While there is a necessity for books exploring differences in ability on our children’s bookshelves, their presence is sadly far and few between. Often, it is for this reason, however, that titles such as What Stars are Made of have an even greater chance to sparkle. Yes, narrated by 12-yr-old Libby, this title illustrates what it is like to live with the rare genetic disorder Turners Syndrome; a genetic disorder that affects about 1 in every 2,000 baby girls (and the author, Sarah Allen, herself). Babies with this disorder can often be born with a heart three sizes too big for their body. So, when Libby learns that her sister Nonny is having a baby, Libby begins to worry about the baby being born with an impairment too. She sets in motion a plan to win a contest with the Smithsonian Institution to help her sister save money and keep a deal with destiny.
Libby is an audacious 12-year-old that has a passion for science and a library for a best friend. Due to a few of the difficulties that arise from Turners Syndrome, Libby struggles making friends and instead turns to her favourite historical figures to buoy her through life. One day she is set an assignment that involves writing about someone revolutionary who is not featured in their textbook. She decides to focus on her number one inspiration Cecilia Payne who, in the 1920’s, discovered what stars are made of. Predictably, Cecilia did not get the credit that she deserved for this discovery due to her male colleague stealing her research. Libby’s sister Nonny has recently returned home with news of her pregnancy. Nonny and her husband are worried, however, about their current financial situation. To help her sister, Libby plans to enter (and win!) the Smithsonian contest that will feature underrated women in STEM. The prize is a large cash prize that she will give to her sister for the baby. As part of her submission, she writes to a publishing company to persuade them to feature Cecilia in their textbook. On the back of this, Libby makes a deal with the universe, that if she can succeed and do Cecilia proud, the universe will ensure Nonny’s baby is born without any impairments.
Like many others, I had never heard about Turners Syndrome before; so, learning about this disorder was a real enlightenment for me. Fiercely independent and totally courageous, Libby seems to be girl that is wise beyond her years and I found myself championing every task that she set herself to. In fact, besides providing an empathetic education on Turners Syndrome, Libby’s affiliation with all things science introduces children to a whole manner of medical themes. In particular, her concern over Nonny’s baby paves the way for some much-needed discussion around the struggles of miscarriages and problems at birth. Sadly, 1 in 4 women will experience miscarriage and, any literature that might assist children in helping their mother during this difficult time, is greatly welcome in my opinion. Indeed, it is Libby’s utter compassion and selflessness that makes these explorations so beautiful. Though she herself can celebrate her own misfortunes she expresses great concern for others that might not be able to cope so well. As such, her deal with destiny is reminiscent of the unanswered prayers all of us whisper into the ether. These medical detours coupled with the diverse cast of little-known feminist figures, made this title an absolute delight to spend 3 hours with.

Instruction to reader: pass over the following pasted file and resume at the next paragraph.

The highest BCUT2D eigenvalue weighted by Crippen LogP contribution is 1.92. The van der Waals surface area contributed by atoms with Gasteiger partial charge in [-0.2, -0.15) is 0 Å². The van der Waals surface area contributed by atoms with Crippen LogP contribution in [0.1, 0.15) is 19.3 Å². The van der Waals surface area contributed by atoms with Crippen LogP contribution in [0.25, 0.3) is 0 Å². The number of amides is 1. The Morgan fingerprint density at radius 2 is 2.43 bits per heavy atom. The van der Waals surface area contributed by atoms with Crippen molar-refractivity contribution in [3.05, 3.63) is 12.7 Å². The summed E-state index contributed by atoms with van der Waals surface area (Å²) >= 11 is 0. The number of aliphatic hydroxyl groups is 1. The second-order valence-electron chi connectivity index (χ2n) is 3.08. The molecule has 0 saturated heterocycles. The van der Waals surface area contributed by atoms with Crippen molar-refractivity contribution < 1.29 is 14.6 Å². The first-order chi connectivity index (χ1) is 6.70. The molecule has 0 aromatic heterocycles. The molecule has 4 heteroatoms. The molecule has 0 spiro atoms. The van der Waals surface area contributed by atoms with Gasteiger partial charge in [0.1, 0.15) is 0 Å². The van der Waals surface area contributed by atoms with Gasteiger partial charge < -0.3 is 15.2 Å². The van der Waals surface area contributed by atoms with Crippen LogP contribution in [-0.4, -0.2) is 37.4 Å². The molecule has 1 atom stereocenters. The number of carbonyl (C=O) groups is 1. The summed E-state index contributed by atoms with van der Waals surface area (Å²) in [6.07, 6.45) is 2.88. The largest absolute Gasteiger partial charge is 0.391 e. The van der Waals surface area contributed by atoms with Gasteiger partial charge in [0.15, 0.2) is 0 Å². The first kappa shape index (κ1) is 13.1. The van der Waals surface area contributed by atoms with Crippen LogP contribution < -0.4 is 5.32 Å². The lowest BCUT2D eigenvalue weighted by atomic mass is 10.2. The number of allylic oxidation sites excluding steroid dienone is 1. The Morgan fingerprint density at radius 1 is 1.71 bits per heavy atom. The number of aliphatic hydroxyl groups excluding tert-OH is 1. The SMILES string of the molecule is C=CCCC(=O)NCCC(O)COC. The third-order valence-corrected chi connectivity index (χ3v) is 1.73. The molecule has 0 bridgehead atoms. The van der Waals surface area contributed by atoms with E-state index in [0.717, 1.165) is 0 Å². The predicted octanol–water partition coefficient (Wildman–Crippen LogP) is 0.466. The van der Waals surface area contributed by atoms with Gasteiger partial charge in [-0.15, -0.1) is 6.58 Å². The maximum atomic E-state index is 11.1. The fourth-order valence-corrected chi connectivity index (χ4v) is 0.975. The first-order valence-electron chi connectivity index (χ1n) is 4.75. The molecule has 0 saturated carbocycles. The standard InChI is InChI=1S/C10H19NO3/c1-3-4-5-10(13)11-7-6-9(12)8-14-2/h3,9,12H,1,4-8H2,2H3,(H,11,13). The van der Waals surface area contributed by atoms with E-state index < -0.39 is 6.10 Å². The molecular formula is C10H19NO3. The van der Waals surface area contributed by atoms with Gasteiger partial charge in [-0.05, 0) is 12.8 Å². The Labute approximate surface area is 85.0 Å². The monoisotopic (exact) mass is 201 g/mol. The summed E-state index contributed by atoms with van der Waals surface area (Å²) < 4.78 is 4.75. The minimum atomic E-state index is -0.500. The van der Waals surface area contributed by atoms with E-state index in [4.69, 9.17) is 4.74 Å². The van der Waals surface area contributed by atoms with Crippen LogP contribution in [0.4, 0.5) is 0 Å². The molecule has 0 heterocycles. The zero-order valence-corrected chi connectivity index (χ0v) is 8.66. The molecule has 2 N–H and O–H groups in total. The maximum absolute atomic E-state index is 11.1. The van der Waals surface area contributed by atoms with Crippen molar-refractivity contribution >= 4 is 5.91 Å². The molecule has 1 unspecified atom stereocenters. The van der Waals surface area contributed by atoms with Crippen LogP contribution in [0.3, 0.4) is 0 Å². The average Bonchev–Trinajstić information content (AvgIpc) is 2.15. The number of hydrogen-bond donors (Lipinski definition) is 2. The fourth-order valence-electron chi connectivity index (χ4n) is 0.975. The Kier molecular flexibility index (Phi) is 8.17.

Now, I’ve read many people mis-labelling this as a YA title because Libby is in high school. I would firmly say that this is an upper middle grade title (for 9-12yr olds). Whilst it deals with complex themes, children can (and should) handle way more than parents initially anticipate. Most kids prefer to read about characters that are older than them. I’d like to admit , however, that at first, even I thought she was a little clichéd and immature for her age. A smart girl overcoming her mean class bullies? Been there, done that – got the book jacket. However, as the book went on and started to explore a variety of darker themes, including financial security, miscarriages etc I thought “Okay, hang on. This is really challenging young readers” and I was completely onboard with Libby’s character progression. Nevertheless whilst I do congratulate children’s titles that tackle provocative themes, I did think that the medical jargon and ‘hard reading words’ went a little overboard at times. In particular, I wasn’t completely convinced that it was necessary to go into detail about Nonny’s difficult birth. These were minor flaws, however, that did not ruin my overall reading experience – I would simply recommend parents to sensitivity check this title if they’re unsure about giving it to their child.
There was a quote from Mulan that really sprung to mind when reading this book. “The flower that blooms in adversity is the most rare and beautiful of them all“. Though Libby has overcome more obstacles than most, she handles every challenge with such positivity and panache that it would be redundant feeling sorry for her – which I’m sure is one of the key messages of this book. Because, like Libby, often it is the people facing the hardest of challenges that have the biggest of hearts…
…and not just biologically.
*For those that are interested in this book or also enjoyed it, I recommend reading Can You See Me by Libby Scott, Katy by Jacqueline Wilson and Wonder by R J Palacio *